This week brought a run of fantastic weather. The crew wore shorts, short sleeves and no shoes as they went about their work – as Julie said, “life is beautiful”.
A highlight of the week’s work was gathering in a large harvest of dry leaves to use for next year’s mulch. All in all, the crew rounded up 16 totes worth of leaves from the farm fields and the road between, working together in satisfying synchrony, an experience made sweeter by the fine weather. Aric got his leaf blower in on the action, blowing leaves from the edges of West field onto the beds and mulching the rhubarb. Julie was exceedingly grateful that Aric thought to bring the leaf blower in, and says watching Aric work was “the most fun of the week”.
The cold weather returned on Friday. Ann, Maya Clare and Stu hung in there to help get ahead of the harvest for this week, bringing in a nice crop of carrots (among other things). Managing the supply for the CSA is tricky this time of year, with the weather swinging between cold, warmth (which gives the crops a little kick), and cold once more. This week, your produce will be assembled from what’s in the field, walk-in cooler and root cellar. At the end of the week, Julie plans to bring in a last harvest from the fields to store in the walk-in for our final share. The greens from the hoophouse will also make a strong showing in our final week.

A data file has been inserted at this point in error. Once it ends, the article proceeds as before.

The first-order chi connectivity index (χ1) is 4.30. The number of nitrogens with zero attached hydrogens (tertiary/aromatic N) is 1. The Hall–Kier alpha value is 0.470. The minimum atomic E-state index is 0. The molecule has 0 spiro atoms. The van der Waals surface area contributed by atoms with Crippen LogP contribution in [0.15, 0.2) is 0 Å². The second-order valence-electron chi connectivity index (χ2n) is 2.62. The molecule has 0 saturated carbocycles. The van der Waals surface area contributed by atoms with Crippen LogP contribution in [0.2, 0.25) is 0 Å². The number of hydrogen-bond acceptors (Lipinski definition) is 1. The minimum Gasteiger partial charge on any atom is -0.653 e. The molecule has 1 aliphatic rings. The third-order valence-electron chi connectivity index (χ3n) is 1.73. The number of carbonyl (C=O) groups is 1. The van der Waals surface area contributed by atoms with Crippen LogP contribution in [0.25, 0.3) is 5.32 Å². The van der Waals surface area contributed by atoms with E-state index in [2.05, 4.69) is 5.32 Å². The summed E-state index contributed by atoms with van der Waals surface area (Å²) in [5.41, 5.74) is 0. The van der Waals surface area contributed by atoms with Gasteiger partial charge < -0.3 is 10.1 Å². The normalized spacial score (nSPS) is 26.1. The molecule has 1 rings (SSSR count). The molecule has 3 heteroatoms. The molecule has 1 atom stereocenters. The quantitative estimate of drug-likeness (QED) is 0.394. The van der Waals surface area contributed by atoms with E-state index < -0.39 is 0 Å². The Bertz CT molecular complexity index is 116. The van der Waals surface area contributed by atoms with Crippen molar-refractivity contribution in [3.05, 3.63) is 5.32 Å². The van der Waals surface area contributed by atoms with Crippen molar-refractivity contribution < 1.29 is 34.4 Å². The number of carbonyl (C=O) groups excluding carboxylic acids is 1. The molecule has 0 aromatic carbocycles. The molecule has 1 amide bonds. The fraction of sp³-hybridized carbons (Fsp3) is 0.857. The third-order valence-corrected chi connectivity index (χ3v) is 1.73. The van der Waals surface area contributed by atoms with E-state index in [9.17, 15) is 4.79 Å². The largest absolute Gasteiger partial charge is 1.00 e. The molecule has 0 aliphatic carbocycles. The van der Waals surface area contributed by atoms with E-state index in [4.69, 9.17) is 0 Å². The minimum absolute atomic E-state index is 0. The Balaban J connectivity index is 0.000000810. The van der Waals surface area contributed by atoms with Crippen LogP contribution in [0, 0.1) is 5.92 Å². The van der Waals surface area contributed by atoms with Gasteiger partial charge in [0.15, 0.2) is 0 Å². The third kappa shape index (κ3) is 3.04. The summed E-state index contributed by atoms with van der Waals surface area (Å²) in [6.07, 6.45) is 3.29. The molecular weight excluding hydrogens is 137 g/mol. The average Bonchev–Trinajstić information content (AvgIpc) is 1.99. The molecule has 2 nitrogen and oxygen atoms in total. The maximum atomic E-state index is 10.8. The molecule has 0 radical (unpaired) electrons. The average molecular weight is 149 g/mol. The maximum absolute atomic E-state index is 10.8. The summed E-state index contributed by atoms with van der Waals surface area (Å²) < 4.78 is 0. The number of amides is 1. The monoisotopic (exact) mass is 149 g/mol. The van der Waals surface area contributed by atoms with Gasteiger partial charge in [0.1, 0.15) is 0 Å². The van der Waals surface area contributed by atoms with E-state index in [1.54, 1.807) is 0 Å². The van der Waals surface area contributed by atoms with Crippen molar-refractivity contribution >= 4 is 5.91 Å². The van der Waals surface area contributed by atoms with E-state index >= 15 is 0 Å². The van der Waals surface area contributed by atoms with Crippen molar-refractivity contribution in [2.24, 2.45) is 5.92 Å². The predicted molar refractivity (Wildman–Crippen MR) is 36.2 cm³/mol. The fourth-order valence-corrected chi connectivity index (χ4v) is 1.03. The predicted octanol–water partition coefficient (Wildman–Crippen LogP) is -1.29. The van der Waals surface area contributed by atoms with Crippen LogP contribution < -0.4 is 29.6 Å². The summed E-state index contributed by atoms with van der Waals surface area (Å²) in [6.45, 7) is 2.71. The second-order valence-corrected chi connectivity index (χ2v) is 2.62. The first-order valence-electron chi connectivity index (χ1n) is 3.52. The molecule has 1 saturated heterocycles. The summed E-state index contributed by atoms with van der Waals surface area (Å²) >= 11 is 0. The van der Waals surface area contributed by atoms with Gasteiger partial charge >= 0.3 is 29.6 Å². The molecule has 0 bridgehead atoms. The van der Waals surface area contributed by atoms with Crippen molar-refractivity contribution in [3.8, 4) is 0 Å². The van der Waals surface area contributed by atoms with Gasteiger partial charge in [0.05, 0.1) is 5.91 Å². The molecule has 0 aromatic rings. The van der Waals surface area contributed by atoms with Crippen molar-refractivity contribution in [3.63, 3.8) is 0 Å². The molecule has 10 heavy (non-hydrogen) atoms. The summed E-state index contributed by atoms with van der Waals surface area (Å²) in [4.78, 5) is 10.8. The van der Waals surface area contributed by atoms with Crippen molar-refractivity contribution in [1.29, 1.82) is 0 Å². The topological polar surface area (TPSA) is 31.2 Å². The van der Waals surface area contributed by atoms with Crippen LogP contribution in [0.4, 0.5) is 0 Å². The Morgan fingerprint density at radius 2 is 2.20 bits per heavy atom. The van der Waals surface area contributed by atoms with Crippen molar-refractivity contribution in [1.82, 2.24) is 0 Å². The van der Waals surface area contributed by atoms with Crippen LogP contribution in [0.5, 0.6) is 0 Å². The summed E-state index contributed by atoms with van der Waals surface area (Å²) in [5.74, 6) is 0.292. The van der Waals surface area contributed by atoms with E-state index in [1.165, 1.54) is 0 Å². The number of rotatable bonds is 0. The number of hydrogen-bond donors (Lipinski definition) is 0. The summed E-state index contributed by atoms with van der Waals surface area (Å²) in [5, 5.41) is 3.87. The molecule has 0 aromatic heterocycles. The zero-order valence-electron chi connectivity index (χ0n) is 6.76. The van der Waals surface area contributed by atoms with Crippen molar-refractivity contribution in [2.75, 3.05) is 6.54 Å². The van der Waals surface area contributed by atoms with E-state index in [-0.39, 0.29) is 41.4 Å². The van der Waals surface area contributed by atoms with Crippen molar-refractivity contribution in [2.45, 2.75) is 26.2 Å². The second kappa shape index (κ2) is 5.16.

Tis’ the season to stock up on lard – we have a bunch! Lard is a versatile, good-for-you cooking fat which contains less saturated fat than butter and a good amount of heart-healthy monounsaturated fat (1). It’s also one of the best dietary sources of Vitamin D, a nutrient in which about 42% of US adults are deficient (2). It also makes things taste delicious, whether you’re cooking beans, making a pie crust, frying chicken, sauteing up some veggies or popping some popcorn. Our lard is made with the fat back and leaf lard from our Certified Organic pigs, rendered on Jack and Julie’s wood cook stove and can be purchased for $20/qt.